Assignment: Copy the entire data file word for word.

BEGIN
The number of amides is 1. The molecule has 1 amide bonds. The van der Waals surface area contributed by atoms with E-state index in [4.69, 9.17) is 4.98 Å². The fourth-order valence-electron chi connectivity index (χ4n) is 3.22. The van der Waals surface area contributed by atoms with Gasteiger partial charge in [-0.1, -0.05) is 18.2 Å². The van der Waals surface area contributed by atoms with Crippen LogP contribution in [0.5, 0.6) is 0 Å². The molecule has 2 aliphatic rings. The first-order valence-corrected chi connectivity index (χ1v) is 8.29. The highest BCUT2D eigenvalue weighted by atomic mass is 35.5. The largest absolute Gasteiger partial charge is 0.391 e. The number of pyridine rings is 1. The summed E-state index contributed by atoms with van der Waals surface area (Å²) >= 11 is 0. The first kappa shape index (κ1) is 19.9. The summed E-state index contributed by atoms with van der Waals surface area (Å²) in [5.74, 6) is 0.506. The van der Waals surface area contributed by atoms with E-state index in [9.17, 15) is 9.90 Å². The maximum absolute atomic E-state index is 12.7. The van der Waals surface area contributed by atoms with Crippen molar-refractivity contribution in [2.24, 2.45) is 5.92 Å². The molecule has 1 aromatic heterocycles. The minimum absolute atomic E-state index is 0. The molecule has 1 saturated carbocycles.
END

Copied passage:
The number of amides is 1. The molecule has 1 amide bonds. The van der Waals surface area contributed by atoms with E-state index in [4.69, 9.17) is 4.98 Å². The fourth-order valence-electron chi connectivity index (χ4n) is 3.22. The van der Waals surface area contributed by atoms with Gasteiger partial charge in [-0.1, -0.05) is 18.2 Å². The van der Waals surface area contributed by atoms with Crippen LogP contribution in [0.5, 0.6) is 0 Å². The molecule has 2 aliphatic rings. The first-order valence-corrected chi connectivity index (χ1v) is 8.29. The highest BCUT2D eigenvalue weighted by atomic mass is 35.5. The largest absolute Gasteiger partial charge is 0.391 e. The number of pyridine rings is 1. The summed E-state index contributed by atoms with van der Waals surface area (Å²) >= 11 is 0. The first kappa shape index (κ1) is 19.9. The summed E-state index contributed by atoms with van der Waals surface area (Å²) in [5.74, 6) is 0.506. The van der Waals surface area contributed by atoms with E-state index in [9.17, 15) is 9.90 Å². The maximum absolute atomic E-state index is 12.7. The van der Waals surface area contributed by atoms with Crippen molar-refractivity contribution in [2.24, 2.45) is 5.92 Å². The molecule has 1 aromatic heterocycles. The minimum absolute atomic E-state index is 0. The molecule has 1 saturated carbocycles.